Singapore — Indonesian thermal coal prices are likely to remain firm in coming weeks as Chinese utilities lap up cargoes while supply typically tightens during Ramadan, market sources said this week.
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The price of Indonesian 4,200 kcal/kg GAR coal has jumped 4% to date in April amid a spate of Chinese tenders seeking lower grade coal. It was assessed Wednesday at $38/mt FOB Kalimantan, S&P Global Platts data showed.
China's lowering of its value-added tax to 13% from 16%, as well as a slight strengthening of its currency versus the US dollar, were among the reasons for the recent buying spree, market sources said.
"Particularly the adjustment of the VAT has lowered the cost of imports," a south China-based trader said at an industry gathering in Shanghai this week.
Indonesian supply was also in the spotlight as the government tightens its stance on domestic market obligations, or DMOs, and sets the production quotas for the year.
"We understand the government is now very strict in carrying out checks on the DMO to ensure producers meet their quota," an Indonesian producer said on the sidelines of the industry gathering.
In an interview last month with S&P Global Platts, Indonesia Coal Mining Association executive director Hendra Sinadia said the Indonesian government was adopting a firmer approach to ensure producers met their DMOs.
Market sources expect the DMO to be increased to around 28% of annual coal production this year from the current requirement of 25%.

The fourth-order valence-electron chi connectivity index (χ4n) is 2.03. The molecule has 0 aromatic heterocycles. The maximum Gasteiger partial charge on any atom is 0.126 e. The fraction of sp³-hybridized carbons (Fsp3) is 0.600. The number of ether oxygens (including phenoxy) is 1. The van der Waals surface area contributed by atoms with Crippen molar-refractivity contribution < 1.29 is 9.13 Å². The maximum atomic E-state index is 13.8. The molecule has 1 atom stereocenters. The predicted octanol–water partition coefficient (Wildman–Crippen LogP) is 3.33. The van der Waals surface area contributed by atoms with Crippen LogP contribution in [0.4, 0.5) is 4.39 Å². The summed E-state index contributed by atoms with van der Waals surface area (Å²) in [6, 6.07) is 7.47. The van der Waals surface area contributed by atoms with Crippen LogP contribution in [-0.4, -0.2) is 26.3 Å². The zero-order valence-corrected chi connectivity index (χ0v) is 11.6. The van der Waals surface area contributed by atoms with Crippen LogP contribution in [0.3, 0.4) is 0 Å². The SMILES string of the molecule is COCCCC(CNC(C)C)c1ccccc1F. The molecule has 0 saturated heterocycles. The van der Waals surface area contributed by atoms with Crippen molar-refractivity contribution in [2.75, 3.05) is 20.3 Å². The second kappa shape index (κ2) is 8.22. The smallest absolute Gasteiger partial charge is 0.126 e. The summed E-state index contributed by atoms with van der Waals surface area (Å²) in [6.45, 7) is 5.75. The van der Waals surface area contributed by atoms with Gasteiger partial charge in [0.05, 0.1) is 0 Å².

During the month-long Ramadan period that starts on May 6, coal production in Indonesia is expected to fall 10%-20% from the month before, which may also help to keep thermal coal prices firm, market sources said.
POWER PLANTS' BUYING STRATEGY
Market sources in China said demand for low CV Indonesian coal was expected to remain strong but any further price hike may put off buyers.
"Most power plants are more likely to consider entering the market when prices are below $37/mt FOB [for 4,200 kcal/kg GAR] and will be more cautious if prices go above that level," a major power utility source said.
Chinese power plants are also seen to be adopting strategies this year to avoid purchasing during the peak season, especially during the seasonal restocking period in the fourth quarter, and are instead start restocking much earlier in the year.
"Though power plants are well-stocked, they may still enter the market again with tenders for large volumes when conditions are right," a trader said.
BEARISH SECOND HALF
However sentiment among Chinese buyers was more bearish for the second half of the year as domestic production was expected to return to full strength by June.
"If not for the two mine accidents earlier this year leading to mine shutdowns, we would have already been seeing domestic prices of 5,500 kcal/kg NAR at the level of Yuan 550/mt FOB," another trader said.
Disruption of domestic high CV thermal coal supply led to a price surge after the Lunar New Year holidays, and came amid import curbs on Australian coal that in turn pushed up demand for Indonesian material.
The price of spot domestic 5,500 kcal/kg NAR grade of coal was assessed Wednesday at Yuan 630/mt FOB Qinhuangdao, up from Yuan 622/mt FOB on April 1 and Yuan 580/mt FOB on January 2.
-- Hui Min Lee, email@example.com
--Edited by Wendy Wells, firstname.lastname@example.org